A champion for diversity, equity and inclusion at MD Anderson: Meet Ranna Parekh, M.D.
MD Anderson serves patients from across the globe while making its home in one of the most ethnically diverse cities in the United States. This means diversity, equity and inclusion (DEI) are inextricably linked to our mission to end cancer.
In May 2022, Ranna Parekh, M.D., joined MD Anderson as chief diversity, equity and inclusion officer. While MD Anderson had previous chief diversity officers, this expanded role enables the organization to have a leader also focused on equity and inclusion at the organization.
A child, adolescent and adult psychiatrist with 14 years of experience in DEI leadership, Parekh is focused on strengthening MD Anderson’s cultural competencies and on building on our accolades as a national DEI leader. She collaborates with stakeholders throughout MD Anderson to create a diverse, equitable and inclusive environment that positively impacts our patients and their families, employee engagement and the communities we serve.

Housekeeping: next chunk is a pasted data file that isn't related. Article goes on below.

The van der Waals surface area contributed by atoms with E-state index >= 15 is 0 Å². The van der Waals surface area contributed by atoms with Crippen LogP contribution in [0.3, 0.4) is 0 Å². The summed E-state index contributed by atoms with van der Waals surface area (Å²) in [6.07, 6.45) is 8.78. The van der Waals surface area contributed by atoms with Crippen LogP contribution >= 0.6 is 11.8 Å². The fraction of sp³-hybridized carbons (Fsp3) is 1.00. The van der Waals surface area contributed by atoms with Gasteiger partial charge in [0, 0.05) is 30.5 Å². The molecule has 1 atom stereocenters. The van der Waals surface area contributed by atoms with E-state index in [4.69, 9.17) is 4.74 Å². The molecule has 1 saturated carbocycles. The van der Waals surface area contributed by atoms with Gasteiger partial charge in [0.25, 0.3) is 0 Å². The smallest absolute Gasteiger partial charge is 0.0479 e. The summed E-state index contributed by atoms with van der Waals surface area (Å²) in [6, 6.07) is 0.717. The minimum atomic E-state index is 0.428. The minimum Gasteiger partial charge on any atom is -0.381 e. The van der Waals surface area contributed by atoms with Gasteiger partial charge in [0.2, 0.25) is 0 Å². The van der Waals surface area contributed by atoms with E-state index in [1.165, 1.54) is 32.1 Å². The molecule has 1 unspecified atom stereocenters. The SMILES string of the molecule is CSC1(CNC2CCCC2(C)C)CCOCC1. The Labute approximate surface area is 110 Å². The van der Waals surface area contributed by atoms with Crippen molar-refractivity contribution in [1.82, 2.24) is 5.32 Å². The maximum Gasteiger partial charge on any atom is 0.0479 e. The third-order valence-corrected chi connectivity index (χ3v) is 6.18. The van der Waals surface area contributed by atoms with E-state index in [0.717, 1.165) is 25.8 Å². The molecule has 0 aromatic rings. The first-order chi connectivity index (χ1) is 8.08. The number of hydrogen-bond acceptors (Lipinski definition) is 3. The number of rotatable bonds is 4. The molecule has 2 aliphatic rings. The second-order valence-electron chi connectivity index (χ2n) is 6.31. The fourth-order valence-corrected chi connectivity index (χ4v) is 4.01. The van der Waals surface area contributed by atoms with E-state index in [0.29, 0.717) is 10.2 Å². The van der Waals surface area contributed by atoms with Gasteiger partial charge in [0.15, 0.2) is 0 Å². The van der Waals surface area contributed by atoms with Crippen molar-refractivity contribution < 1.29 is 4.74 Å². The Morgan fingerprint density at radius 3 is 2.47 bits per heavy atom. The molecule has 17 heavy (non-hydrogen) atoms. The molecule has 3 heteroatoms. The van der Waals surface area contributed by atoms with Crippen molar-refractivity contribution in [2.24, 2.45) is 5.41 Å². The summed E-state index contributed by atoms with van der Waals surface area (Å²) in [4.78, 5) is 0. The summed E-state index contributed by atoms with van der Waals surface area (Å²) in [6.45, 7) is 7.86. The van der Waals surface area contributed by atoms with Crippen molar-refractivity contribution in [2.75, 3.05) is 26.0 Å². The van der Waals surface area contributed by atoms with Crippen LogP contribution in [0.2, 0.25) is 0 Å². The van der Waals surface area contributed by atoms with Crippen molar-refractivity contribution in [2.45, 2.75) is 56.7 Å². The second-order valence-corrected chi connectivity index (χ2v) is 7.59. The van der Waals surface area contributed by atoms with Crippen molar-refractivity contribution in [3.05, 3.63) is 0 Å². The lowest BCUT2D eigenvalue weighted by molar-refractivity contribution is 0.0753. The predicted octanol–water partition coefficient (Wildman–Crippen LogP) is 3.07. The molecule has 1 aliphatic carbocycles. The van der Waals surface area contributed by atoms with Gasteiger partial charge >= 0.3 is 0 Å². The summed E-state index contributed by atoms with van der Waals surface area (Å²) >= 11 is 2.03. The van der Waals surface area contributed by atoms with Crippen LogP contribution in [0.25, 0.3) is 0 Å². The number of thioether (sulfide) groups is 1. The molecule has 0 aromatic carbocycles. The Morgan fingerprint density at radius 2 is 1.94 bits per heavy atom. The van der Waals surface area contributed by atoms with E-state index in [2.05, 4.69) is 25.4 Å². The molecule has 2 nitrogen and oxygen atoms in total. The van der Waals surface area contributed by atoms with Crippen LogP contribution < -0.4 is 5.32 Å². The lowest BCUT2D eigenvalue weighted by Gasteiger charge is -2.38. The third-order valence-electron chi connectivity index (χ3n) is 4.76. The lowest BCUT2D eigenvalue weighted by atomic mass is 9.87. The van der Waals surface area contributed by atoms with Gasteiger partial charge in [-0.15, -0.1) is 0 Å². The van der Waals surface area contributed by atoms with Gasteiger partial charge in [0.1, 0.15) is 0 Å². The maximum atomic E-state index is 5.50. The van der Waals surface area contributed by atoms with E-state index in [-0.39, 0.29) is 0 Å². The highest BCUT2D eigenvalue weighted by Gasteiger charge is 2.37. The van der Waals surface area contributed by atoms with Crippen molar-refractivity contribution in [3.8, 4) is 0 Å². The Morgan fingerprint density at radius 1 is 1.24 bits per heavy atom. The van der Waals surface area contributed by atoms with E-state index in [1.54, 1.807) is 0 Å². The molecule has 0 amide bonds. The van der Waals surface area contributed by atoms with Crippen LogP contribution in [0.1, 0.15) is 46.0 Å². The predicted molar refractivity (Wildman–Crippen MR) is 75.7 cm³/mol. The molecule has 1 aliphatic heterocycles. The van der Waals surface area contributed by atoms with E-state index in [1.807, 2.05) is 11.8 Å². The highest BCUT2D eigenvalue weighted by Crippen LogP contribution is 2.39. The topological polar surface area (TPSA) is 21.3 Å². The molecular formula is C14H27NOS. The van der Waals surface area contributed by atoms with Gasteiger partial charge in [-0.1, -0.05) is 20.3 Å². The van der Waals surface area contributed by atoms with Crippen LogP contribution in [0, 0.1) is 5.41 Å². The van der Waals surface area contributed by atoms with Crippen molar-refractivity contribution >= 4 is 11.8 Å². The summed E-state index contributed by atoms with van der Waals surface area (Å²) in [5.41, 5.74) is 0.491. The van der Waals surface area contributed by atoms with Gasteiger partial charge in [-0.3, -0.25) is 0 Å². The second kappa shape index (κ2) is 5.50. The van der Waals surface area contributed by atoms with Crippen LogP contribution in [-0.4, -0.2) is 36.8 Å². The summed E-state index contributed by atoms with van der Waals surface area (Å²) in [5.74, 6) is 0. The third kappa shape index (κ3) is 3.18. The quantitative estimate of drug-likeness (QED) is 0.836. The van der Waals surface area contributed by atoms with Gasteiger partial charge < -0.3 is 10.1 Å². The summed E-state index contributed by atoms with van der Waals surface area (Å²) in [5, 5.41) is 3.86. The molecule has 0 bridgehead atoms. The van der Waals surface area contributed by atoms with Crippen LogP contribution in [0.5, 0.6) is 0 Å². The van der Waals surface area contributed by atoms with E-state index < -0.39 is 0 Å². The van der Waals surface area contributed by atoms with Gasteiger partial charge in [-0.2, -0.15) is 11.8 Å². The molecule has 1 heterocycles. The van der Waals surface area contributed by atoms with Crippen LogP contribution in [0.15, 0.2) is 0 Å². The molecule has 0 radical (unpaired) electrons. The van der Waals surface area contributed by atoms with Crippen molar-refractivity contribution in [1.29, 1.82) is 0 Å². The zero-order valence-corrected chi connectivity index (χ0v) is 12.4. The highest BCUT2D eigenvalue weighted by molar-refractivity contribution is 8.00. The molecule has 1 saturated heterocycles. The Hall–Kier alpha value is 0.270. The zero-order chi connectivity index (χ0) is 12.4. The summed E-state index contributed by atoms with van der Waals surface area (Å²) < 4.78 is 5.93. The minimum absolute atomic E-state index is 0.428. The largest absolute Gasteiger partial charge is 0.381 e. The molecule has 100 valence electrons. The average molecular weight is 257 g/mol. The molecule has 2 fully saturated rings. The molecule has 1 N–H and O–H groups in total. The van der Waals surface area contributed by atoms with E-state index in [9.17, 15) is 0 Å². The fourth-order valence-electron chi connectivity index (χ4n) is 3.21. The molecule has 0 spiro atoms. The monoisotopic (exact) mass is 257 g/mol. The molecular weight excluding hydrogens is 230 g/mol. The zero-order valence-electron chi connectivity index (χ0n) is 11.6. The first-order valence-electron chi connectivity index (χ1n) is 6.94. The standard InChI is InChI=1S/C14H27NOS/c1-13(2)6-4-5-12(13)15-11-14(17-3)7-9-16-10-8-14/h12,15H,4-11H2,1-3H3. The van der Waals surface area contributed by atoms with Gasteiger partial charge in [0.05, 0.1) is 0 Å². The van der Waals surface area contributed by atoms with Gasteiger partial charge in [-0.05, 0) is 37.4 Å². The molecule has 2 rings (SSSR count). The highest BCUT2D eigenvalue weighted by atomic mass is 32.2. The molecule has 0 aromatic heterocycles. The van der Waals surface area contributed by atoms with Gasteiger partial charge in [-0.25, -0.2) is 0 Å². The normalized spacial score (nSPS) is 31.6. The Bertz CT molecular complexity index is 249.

Parekh, who received her medical degree from Wayne State University and master’s degree from the Harvard School of Public Health, completed her adult psychiatry and child fellowship residency training at Massachusetts General Hospital and McLean Hospital/Harvard Medical School.
We spoke with Parekh about her work and MD Anderson’s commitment to diversity, equity and inclusion.
What led you to a career in DEI leadership?
I was a child and adolescent psychiatrist for many years, and I have always had personal and professional interests in DEI. As a mental health professional, I practiced with a lens on cultural psychiatry and understood how the identities of my patients impacted my work.